Well. I’ve been gone long enough that you may be wondering what happened to me. What can I say? I’ve been busy and distracted. I’ve settled in the group home, and for months it’s been one change after the next, in staff, and loud laughter, and spontaneous clapping by a roommate who revolves around the living room TV, most often channel surfing music videos. (It didn’t take long for him to wear out the batteries in the Roku remote.)
And then you count the chores we’re all used to—e.g., doing dishes… but then cleaning up others’ messes, which is not something I signed up for. And that includes staff leaving plates and utensils in the sink. Sometimes people don’t learn to not put utensils in the garbage disposal sink; they fall in. To top it off, some areas are never cleaned despite the obvious warning of mold and ants come summer unless I bother. Can you sense my frustration?
Oh, and now the staff knock on my bedroom door to “check up on me” at times, even if it means waking me. And on program days, I’m awake anyway for the unpredictable Logisticare service that’s so awful one of its drivers, who was already late, pushed his hybrid car so hard it broke down on the highway, Friday, with fumes entering the car. Other out-of-the-ordinary things have been happening in the last few days; I lost a receipt as if it disappeared out of thin air.
So I’ve been pushed and pulled around in many little different ways that add up, and it becomes not only frustrating but time-consuming on top of that day program I’ve been too timid to end. (Still, what do I do if I end it? Always out of the loop, I don’t have ideas.)
One plus: I’ve learned to cook pasta pretty well.
Nevertheless, peace and quiet is harder to find. And without good ideas and new ideas, or fulfilling relationships, I’m not satisfied enough to rest. So after a share of social media and informative videos, I don’t get enough sleep and can’t find my voice or be bothered to write a string of words longer than a tweet or two. But surely I could have posted here, right?
I blame Twitter. Again.
It’s addictive or seemingly welcoming but to the point of being oversaturated, and in a way apathetic towards thoughtful blogging, even though the platform was intended for micro-blogging. Today, you can find endless retweeting of one-offs that serve the warning that quality is not appreciated nearly as much as retweeting among tribes. Like any social media, the more you stand out in the “wrong” way, the less you will be heard. And it all happens in real-time, further manipulated by Twitter’s popularity algorithm.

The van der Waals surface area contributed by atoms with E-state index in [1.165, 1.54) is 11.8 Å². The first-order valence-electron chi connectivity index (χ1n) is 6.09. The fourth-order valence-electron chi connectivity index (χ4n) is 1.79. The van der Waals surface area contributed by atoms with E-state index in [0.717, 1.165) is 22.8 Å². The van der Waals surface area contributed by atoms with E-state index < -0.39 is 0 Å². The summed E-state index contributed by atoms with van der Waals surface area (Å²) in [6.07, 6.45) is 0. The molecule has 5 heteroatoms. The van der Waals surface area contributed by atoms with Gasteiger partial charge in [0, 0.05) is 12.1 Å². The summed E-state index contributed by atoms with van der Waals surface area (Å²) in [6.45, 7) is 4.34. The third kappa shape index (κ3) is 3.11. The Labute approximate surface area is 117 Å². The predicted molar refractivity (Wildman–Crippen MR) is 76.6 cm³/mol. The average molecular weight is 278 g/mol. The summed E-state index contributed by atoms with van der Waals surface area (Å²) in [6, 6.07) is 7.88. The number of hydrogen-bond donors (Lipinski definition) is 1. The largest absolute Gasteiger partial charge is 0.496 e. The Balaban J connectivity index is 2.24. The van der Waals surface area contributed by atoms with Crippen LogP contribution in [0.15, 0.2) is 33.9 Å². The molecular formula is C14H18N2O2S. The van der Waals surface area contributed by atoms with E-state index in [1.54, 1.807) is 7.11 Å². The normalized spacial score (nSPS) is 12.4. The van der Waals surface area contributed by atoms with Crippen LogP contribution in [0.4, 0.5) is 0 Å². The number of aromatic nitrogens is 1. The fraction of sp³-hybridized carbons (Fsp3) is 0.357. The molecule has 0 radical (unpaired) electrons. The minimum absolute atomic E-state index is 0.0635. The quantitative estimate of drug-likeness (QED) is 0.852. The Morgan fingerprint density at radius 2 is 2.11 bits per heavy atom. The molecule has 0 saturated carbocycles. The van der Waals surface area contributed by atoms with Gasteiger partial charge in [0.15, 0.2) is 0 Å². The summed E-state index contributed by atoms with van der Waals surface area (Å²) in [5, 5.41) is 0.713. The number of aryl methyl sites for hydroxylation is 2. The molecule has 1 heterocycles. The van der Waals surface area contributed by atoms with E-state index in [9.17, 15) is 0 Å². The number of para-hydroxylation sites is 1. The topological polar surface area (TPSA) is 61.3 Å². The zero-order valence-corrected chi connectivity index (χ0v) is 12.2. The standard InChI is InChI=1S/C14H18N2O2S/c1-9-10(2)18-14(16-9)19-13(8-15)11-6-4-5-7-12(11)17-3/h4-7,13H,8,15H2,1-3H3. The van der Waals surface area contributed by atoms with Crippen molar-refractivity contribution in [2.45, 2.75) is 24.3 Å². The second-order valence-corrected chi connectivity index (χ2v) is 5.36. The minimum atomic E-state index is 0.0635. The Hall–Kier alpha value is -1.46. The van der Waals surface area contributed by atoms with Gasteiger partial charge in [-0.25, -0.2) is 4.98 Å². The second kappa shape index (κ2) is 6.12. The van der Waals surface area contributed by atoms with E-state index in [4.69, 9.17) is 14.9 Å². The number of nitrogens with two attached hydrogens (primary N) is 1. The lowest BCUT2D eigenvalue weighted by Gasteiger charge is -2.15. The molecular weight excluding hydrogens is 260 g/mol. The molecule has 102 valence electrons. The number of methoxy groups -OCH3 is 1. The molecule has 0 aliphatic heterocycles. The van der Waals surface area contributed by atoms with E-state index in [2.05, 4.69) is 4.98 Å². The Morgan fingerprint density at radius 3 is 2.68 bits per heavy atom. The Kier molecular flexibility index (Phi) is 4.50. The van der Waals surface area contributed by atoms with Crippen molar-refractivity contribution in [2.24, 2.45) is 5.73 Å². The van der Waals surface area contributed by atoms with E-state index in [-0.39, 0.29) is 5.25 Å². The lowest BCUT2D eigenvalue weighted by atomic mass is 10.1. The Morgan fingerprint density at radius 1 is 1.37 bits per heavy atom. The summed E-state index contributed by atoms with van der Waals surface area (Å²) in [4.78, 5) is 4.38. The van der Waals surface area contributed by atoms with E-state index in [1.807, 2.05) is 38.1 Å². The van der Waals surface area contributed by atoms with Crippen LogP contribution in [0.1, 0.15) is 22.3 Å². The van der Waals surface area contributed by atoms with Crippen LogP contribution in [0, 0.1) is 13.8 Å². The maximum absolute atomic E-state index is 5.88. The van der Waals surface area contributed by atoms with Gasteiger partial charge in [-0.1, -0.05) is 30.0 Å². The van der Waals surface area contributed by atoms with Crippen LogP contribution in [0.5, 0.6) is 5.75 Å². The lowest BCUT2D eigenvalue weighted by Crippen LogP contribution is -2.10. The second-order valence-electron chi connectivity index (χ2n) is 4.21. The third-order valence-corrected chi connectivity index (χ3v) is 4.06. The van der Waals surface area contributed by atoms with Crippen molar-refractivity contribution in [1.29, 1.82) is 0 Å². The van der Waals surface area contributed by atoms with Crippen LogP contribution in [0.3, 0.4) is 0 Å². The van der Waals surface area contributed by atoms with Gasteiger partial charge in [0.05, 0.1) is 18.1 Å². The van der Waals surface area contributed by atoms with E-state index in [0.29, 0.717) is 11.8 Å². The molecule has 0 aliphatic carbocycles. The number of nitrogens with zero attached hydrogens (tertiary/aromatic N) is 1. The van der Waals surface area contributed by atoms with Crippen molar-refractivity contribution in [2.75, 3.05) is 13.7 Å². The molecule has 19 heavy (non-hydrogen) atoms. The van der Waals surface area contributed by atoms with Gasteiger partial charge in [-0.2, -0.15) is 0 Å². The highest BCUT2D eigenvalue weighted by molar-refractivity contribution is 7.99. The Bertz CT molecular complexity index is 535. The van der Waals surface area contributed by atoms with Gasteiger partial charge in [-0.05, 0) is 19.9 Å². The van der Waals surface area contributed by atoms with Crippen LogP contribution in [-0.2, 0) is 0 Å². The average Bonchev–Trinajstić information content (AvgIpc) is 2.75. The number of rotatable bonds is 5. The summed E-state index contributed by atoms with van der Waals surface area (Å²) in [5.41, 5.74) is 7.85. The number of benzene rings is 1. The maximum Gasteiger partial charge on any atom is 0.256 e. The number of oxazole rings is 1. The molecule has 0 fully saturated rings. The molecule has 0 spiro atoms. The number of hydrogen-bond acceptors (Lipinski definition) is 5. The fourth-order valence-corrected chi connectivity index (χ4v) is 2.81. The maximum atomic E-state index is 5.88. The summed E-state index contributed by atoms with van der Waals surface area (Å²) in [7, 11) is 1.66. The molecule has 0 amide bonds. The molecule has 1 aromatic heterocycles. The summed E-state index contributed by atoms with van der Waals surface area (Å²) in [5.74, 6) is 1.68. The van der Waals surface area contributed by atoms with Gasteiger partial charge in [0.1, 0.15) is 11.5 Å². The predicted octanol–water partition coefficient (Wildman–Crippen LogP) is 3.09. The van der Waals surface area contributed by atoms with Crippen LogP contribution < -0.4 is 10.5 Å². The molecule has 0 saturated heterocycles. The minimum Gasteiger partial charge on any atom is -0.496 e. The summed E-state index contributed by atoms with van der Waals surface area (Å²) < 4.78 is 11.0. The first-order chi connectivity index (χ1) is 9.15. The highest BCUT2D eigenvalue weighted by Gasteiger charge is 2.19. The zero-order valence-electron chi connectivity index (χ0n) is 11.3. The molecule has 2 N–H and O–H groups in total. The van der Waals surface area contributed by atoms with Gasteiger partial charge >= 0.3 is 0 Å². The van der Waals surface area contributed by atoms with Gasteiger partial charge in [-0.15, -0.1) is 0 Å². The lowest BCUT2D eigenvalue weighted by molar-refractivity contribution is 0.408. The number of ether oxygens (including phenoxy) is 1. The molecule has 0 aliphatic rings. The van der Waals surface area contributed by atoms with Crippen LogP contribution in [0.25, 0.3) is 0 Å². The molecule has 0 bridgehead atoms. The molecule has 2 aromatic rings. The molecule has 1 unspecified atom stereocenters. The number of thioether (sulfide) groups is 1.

But I digress.
The rush of the holiday seasons was rather pronounced at the Goodwill in Biddeford. Christmas trees and decorations were on sale over a week before Thanksgiving.
I would imagine some other stores were selling Christmas items at the time. But I don’t know as I’m not hooked on consumerism, and haven’t had much reason to venture out apart from groceries, walking, and seeing movies with my mother.
The Downeaster Amtrak station has its own adorned tree.
And earlier than that day, the Maine Mall had its own…
…half-tree. Split for a seat, and seated for Santa to situate himself where the lord split ya— er, sit. And the silvery ornaments on the “half-tree” have LEDs that light and fade sequentially.
Lit trees are everywhere now.
Even at Cabela’s.
He knows what you did.
Lights are up just about everywhere, strung up on properties public and private, even on old outdoor trees.
Even at the movie theater.
And so many lights at the Saco Museum.
So, so many lights.
And too much to fit in one post, so I will pause here. I’ll be back with more. Until next time, have a good Winter solstice day. 🙂 And if you’re wondering where the trains are, here are some teasers for what’s to come: